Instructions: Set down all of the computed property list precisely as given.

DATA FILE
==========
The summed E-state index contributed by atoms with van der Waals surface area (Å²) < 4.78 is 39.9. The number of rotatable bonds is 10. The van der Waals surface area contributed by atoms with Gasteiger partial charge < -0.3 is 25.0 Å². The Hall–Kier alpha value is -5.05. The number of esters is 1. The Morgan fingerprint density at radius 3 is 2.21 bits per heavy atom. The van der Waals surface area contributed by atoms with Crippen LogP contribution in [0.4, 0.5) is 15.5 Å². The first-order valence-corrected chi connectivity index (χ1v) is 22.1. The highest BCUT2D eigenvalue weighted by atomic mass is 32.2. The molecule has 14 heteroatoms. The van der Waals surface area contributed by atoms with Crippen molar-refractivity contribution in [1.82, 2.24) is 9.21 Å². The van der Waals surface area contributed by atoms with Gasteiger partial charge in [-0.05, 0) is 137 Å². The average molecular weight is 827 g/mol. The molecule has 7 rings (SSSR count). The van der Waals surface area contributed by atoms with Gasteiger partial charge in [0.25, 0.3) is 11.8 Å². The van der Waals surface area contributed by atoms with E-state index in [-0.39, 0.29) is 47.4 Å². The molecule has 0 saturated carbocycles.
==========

The summed E-state index contributed by atoms with van der Waals surface area (Å²) < 4.78 is 39.9. The number of rotatable bonds is 10. The van der Waals surface area contributed by atoms with Gasteiger partial charge < -0.3 is 25.0 Å². The Hall–Kier alpha value is -5.05. The number of esters is 1. The Morgan fingerprint density at radius 3 is 2.21 bits per heavy atom. The van der Waals surface area contributed by atoms with Crippen LogP contribution in [0.4, 0.5) is 15.5 Å². The first-order valence-corrected chi connectivity index (χ1v) is 22.1. The highest BCUT2D eigenvalue weighted by atomic mass is 32.2. The molecule has 14 heteroatoms. The van der Waals surface area contributed by atoms with Crippen molar-refractivity contribution in [1.82, 2.24) is 9.21 Å². The van der Waals surface area contributed by atoms with Gasteiger partial charge in [-0.05, 0) is 137 Å². The average molecular weight is 827 g/mol. The molecule has 7 rings (SSSR count). The van der Waals surface area contributed by atoms with Gasteiger partial charge in [0.25, 0.3) is 11.8 Å². The van der Waals surface area contributed by atoms with E-state index in [-0.39, 0.29) is 47.4 Å². The molecule has 0 saturated carbocycles.